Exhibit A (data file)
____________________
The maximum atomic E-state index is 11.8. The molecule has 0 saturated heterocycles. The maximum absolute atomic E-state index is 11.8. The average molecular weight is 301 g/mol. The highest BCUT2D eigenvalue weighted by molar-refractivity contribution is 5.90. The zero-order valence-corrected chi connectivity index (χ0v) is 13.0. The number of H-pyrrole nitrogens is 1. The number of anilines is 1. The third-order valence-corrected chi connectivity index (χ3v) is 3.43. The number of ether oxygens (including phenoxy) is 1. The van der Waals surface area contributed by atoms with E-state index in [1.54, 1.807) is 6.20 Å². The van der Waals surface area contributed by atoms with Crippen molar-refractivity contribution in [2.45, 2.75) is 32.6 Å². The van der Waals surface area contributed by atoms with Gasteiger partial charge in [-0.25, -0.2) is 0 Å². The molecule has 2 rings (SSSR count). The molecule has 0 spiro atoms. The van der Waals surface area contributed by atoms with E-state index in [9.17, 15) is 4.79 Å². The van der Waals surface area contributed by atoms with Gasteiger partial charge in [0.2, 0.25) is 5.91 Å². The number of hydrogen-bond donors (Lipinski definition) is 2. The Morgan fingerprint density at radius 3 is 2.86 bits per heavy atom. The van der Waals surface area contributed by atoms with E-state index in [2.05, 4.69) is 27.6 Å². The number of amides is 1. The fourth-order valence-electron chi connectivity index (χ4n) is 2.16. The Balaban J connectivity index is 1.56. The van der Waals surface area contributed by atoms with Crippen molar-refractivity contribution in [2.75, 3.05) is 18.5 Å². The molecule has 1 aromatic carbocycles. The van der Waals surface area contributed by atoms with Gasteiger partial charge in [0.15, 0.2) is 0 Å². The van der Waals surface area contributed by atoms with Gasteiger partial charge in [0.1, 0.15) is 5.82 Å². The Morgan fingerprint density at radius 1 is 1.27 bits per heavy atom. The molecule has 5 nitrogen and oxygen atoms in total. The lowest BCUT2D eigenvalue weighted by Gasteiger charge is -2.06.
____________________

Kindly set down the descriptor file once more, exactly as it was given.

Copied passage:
The maximum atomic E-state index is 11.8. The molecule has 0 saturated heterocycles. The maximum absolute atomic E-state index is 11.8. The average molecular weight is 301 g/mol. The highest BCUT2D eigenvalue weighted by molar-refractivity contribution is 5.90. The zero-order valence-corrected chi connectivity index (χ0v) is 13.0. The number of H-pyrrole nitrogens is 1. The number of anilines is 1. The third-order valence-corrected chi connectivity index (χ3v) is 3.43. The number of ether oxygens (including phenoxy) is 1. The van der Waals surface area contributed by atoms with E-state index in [1.54, 1.807) is 6.20 Å². The van der Waals surface area contributed by atoms with Crippen molar-refractivity contribution in [2.45, 2.75) is 32.6 Å². The van der Waals surface area contributed by atoms with Gasteiger partial charge in [-0.25, -0.2) is 0 Å². The molecule has 2 rings (SSSR count). The molecule has 0 spiro atoms. The van der Waals surface area contributed by atoms with E-state index in [9.17, 15) is 4.79 Å². The van der Waals surface area contributed by atoms with Gasteiger partial charge in [0.2, 0.25) is 5.91 Å². The number of hydrogen-bond donors (Lipinski definition) is 2. The Morgan fingerprint density at radius 3 is 2.86 bits per heavy atom. The van der Waals surface area contributed by atoms with E-state index in [2.05, 4.69) is 27.6 Å². The number of amides is 1. The fourth-order valence-electron chi connectivity index (χ4n) is 2.16. The Balaban J connectivity index is 1.56. The van der Waals surface area contributed by atoms with Crippen molar-refractivity contribution in [2.75, 3.05) is 18.5 Å². The molecule has 1 aromatic carbocycles. The van der Waals surface area contributed by atoms with Gasteiger partial charge in [0.15, 0.2) is 0 Å². The van der Waals surface area contributed by atoms with Gasteiger partial charge in [0.1, 0.15) is 5.82 Å². The Morgan fingerprint density at radius 1 is 1.27 bits per heavy atom. The molecule has 5 nitrogen and oxygen atoms in total. The lowest BCUT2D eigenvalue weighted by Gasteiger charge is -2.06.